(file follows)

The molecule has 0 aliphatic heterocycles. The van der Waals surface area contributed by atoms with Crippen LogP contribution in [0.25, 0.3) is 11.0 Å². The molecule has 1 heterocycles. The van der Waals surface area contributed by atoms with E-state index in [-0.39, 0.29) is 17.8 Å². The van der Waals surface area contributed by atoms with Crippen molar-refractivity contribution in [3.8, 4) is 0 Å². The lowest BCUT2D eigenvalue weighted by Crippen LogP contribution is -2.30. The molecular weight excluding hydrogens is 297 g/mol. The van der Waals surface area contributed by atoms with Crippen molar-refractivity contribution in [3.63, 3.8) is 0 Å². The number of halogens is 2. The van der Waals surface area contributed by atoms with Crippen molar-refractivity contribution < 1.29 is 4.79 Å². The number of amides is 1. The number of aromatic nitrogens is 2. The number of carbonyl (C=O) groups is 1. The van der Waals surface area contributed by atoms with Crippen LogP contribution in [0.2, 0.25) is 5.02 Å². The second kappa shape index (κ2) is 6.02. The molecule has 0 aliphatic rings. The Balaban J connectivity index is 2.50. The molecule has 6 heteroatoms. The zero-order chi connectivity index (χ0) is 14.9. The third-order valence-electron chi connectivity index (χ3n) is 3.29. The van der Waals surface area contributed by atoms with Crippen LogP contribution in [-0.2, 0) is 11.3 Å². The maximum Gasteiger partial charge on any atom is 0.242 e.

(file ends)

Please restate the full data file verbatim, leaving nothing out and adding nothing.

The molecule has 0 aliphatic heterocycles. The van der Waals surface area contributed by atoms with Crippen LogP contribution in [0.25, 0.3) is 11.0 Å². The molecule has 1 heterocycles. The van der Waals surface area contributed by atoms with E-state index in [-0.39, 0.29) is 17.8 Å². The van der Waals surface area contributed by atoms with Crippen molar-refractivity contribution in [3.8, 4) is 0 Å². The lowest BCUT2D eigenvalue weighted by Crippen LogP contribution is -2.30. The molecular weight excluding hydrogens is 297 g/mol. The van der Waals surface area contributed by atoms with Crippen molar-refractivity contribution in [3.63, 3.8) is 0 Å². The number of halogens is 2. The van der Waals surface area contributed by atoms with Crippen molar-refractivity contribution < 1.29 is 4.79 Å². The number of amides is 1. The number of aromatic nitrogens is 2. The number of carbonyl (C=O) groups is 1. The van der Waals surface area contributed by atoms with Crippen LogP contribution in [0.2, 0.25) is 5.02 Å². The second kappa shape index (κ2) is 6.02. The molecule has 0 aliphatic rings. The Balaban J connectivity index is 2.50. The molecule has 6 heteroatoms. The zero-order chi connectivity index (χ0) is 14.9. The third-order valence-electron chi connectivity index (χ3n) is 3.29. The van der Waals surface area contributed by atoms with Crippen LogP contribution in [-0.2, 0) is 11.3 Å². The maximum Gasteiger partial charge on any atom is 0.242 e.